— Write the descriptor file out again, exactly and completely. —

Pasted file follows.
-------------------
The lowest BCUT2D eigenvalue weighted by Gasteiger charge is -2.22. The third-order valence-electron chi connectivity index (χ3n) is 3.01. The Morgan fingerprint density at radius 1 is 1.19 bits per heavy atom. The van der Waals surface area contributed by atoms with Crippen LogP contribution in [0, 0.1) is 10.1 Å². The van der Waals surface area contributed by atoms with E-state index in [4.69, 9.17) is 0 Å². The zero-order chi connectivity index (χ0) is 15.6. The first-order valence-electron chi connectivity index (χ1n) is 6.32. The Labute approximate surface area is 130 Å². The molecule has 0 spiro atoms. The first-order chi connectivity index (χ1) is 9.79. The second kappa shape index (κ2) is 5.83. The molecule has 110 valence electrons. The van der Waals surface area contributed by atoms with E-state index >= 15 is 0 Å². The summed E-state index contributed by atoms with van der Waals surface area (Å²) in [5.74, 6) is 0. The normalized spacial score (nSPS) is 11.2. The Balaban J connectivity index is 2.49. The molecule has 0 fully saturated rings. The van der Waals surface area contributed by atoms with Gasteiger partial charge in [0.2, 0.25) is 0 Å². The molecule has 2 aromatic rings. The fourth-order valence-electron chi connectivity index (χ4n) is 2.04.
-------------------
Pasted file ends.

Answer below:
The lowest BCUT2D eigenvalue weighted by Gasteiger charge is -2.22. The third-order valence-electron chi connectivity index (χ3n) is 3.01. The Morgan fingerprint density at radius 1 is 1.19 bits per heavy atom. The van der Waals surface area contributed by atoms with Crippen LogP contribution in [0, 0.1) is 10.1 Å². The van der Waals surface area contributed by atoms with E-state index in [4.69, 9.17) is 0 Å². The zero-order chi connectivity index (χ0) is 15.6. The first-order valence-electron chi connectivity index (χ1n) is 6.32. The Labute approximate surface area is 130 Å². The molecule has 0 spiro atoms. The first-order chi connectivity index (χ1) is 9.79. The second kappa shape index (κ2) is 5.83. The molecule has 110 valence electrons. The van der Waals surface area contributed by atoms with E-state index >= 15 is 0 Å². The summed E-state index contributed by atoms with van der Waals surface area (Å²) in [5.74, 6) is 0. The normalized spacial score (nSPS) is 11.2. The Balaban J connectivity index is 2.49. The molecule has 0 fully saturated rings. The van der Waals surface area contributed by atoms with Gasteiger partial charge in [0.2, 0.25) is 0 Å². The molecule has 2 aromatic rings. The fourth-order valence-electron chi connectivity index (χ4n) is 2.04.